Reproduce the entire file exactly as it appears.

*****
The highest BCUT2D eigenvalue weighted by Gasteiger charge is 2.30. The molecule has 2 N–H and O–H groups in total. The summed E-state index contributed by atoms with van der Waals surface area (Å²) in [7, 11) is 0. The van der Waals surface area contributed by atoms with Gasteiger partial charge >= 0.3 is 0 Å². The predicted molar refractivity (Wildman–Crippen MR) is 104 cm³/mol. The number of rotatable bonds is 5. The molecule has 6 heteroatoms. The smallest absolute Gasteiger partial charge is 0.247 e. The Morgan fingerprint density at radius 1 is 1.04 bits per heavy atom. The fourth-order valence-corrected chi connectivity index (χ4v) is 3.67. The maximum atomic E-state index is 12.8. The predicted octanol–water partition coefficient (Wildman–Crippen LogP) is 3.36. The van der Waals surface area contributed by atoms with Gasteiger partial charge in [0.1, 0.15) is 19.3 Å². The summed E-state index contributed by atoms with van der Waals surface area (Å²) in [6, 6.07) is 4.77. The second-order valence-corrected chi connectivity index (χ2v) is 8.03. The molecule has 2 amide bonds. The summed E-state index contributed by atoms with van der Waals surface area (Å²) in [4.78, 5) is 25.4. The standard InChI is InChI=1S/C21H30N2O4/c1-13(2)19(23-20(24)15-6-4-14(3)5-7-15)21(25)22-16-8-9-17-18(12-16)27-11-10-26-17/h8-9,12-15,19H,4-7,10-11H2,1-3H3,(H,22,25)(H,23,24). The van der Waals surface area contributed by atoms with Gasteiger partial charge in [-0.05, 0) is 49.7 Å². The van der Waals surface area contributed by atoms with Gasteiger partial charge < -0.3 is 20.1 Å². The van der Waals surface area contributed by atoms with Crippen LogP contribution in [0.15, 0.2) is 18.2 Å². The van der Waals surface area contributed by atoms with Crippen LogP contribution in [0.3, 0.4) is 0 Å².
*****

The highest BCUT2D eigenvalue weighted by Gasteiger charge is 2.30. The molecule has 2 N–H and O–H groups in total. The summed E-state index contributed by atoms with van der Waals surface area (Å²) in [7, 11) is 0. The van der Waals surface area contributed by atoms with Gasteiger partial charge >= 0.3 is 0 Å². The predicted molar refractivity (Wildman–Crippen MR) is 104 cm³/mol. The number of rotatable bonds is 5. The molecule has 6 heteroatoms. The smallest absolute Gasteiger partial charge is 0.247 e. The Morgan fingerprint density at radius 1 is 1.04 bits per heavy atom. The fourth-order valence-corrected chi connectivity index (χ4v) is 3.67. The maximum atomic E-state index is 12.8. The predicted octanol–water partition coefficient (Wildman–Crippen LogP) is 3.36. The van der Waals surface area contributed by atoms with Gasteiger partial charge in [0.1, 0.15) is 19.3 Å². The summed E-state index contributed by atoms with van der Waals surface area (Å²) in [6, 6.07) is 4.77. The second-order valence-corrected chi connectivity index (χ2v) is 8.03. The molecule has 2 amide bonds. The summed E-state index contributed by atoms with van der Waals surface area (Å²) in [4.78, 5) is 25.4. The standard InChI is InChI=1S/C21H30N2O4/c1-13(2)19(23-20(24)15-6-4-14(3)5-7-15)21(25)22-16-8-9-17-18(12-16)27-11-10-26-17/h8-9,12-15,19H,4-7,10-11H2,1-3H3,(H,22,25)(H,23,24). The van der Waals surface area contributed by atoms with Gasteiger partial charge in [-0.05, 0) is 49.7 Å². The van der Waals surface area contributed by atoms with Gasteiger partial charge < -0.3 is 20.1 Å². The van der Waals surface area contributed by atoms with Crippen LogP contribution in [0.15, 0.2) is 18.2 Å². The van der Waals surface area contributed by atoms with Crippen LogP contribution in [0.3, 0.4) is 0 Å².